Exposé Online banner

Neil Sadler — Theory of Forms
(Bleeding Arts BA 10012, 1999, CD)

by Jon Davis, Published 1999-11-01

Theory of Forms Cover art

Theory of Forms is a high-energy blast of horn-powered energy almost from start to finish. Sadler is an accomplished composer, keyboardist, and percussionist, and he’s recruited a crew of Zappa alumni to realize his tightly arranged musical vision. Most prominent is guitarist Mike Keneally, whose inventive playing shines on every track. Other than the obvious link in personnel, though, the Zappa connection is irrelevant. This is electric jazz that simply kicks butt in complicated ways. In the midst of the tricky rhythmic arrangements, there’s a lot of improvisation. The opening cut, “Jazz Bastards”, features a great solo from trombonist Bruce Fowler and some wild Keneally guitar work. The second track starts with some eerie string synth, and works into a disjointed improv session with both muted and straight trumpet from Walt Fowler over a stuttery groove. These first two cuts illustrate the opposing poles of the album: insanely complex horn and guitar arrangements on the one hand, flowing improvisations on the other.

This recording packs the energy of early electric jazz classics by Mahavishnu Orchestra, Return to Forever, and the rest, but manages a style all its own. Sadler’s compositions are complex without being freakish, and he uses advanced techniques like bitonality and rhythmic cycles fluently. Casual listening may illicit a response like, “That sounds interesting – I wonder what’s going on.” Further study (or checking the web site) reveals some of the technicalities for those interested.

[Note: As of when the review was published, the composer's technical notes were available on the link below, which may or may not still be valid. - ed.]


Filed under: New releases, Issue 18, 1999 releases

Related artist(s): Mike Keneally, Neil Sadler

More info
http://www.apc.net/sadler/

Latest news

2017-10-18
Phil Miller RIP – Sad word reaches us today of the passing of another of the great musicians of the Canterbury Scene — guitarist Phil Miller. His distinctive sound added greatly to Matching Mole, Hatfield and the North, and National Health, and he also contributed to albums by Caravan, Dave Stewart $amp; Barbara Gaskin, and many others. He was 68. » Read more

2017-10-13
Moonjune to Distribute Tony Levin's Back Catalog – It has been announced that Moonjune will now handle distribution for Tony Levin's catalog of releases. These great albums will now be a bit easier to get hold of, so check out the site and see what you're missing. The veteran of King Crimson and Stick Men worked with a host of great players on these albums, and we've reviewed most of them over the course of the years. » Read more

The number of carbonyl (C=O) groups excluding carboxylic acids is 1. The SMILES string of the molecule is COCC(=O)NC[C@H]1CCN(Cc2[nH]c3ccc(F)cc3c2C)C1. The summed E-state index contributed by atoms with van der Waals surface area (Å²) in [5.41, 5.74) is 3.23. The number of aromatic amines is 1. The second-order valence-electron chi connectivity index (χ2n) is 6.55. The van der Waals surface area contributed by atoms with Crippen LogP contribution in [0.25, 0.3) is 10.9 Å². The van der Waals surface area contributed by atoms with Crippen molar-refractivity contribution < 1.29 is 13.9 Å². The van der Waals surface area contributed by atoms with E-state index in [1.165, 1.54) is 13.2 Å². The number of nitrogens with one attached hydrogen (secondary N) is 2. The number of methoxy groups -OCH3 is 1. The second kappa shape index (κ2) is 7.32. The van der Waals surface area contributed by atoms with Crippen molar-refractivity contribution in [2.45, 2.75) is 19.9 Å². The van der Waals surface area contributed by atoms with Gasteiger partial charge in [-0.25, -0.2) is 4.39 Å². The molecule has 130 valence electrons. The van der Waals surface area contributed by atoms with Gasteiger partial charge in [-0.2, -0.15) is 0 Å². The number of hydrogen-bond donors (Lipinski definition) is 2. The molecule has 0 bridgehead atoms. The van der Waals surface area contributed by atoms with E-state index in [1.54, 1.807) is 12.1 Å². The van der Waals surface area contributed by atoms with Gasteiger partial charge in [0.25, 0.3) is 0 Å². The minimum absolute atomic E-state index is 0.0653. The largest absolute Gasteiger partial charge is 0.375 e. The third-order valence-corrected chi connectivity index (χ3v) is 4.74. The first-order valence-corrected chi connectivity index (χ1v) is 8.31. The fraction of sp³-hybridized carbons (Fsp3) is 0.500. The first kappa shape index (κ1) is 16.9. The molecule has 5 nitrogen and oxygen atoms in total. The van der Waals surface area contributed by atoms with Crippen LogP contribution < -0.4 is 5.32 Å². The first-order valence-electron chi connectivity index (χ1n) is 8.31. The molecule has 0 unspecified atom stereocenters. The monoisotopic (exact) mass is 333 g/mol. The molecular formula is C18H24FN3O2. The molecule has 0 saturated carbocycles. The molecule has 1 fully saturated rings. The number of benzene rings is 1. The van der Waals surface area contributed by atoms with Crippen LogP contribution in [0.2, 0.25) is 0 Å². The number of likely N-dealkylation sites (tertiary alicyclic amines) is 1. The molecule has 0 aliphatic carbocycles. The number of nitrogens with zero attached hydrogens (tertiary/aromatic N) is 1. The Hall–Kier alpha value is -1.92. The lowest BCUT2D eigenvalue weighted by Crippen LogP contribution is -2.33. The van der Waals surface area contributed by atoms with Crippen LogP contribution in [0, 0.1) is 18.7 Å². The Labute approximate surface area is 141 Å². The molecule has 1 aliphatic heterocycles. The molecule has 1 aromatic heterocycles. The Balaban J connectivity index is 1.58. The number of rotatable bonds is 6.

2017-09-26
Bandcamp Shines Light on Niches We Like – Bandcamp has developed into one of the best places to discover new music, and even a lot of old music is showing up there. In addition, their staff has been producing periodic articles spotlighting some interesting stylistic areas. On 20 September, they published one called "The New Face of Prog Rock" which bears checking out. » Read more

2017-09-06
Holger Czukay RIP – Holger Czukay, a musical experimentalist without boundaries who has been involved with expanding the sound palette of rock music since the late 60s, has died at the age of 79. After studying with Karlheinz Stockhausen in the early 60s, he became fascinated with the possibilities of rock music, and was a co-founder of the pioneering group Can. He leaves behind an impressive body of work both as musician and producer. » Read more

2017-08-22
John Abercrombie RIP – Another of the greats of jazz guitar has left us. John Abercrombie plied his way through a beautiful series of albums on the ECM label as well as bringing his talent to bear on albums by many of jazz's greatest artists. From his early work in the group Dreams to Gateway and outstanding work with Billy Cobham, Jack DeJohnette, Kenny Wheeler, and many more to his own trios and quartets, he brought a unique instrumental voice to the world. » Read more


Previously in Exposé...

Ain Soph - Hat and Field – Ain Soph are a post-Canterbury Japanese quartet who have certainly paid their dues, and whose Hat and Field album marks their return to the progressive/jazz scene from a six year hiatus since their...  (1994) » Read more



Listen & discover



Print issues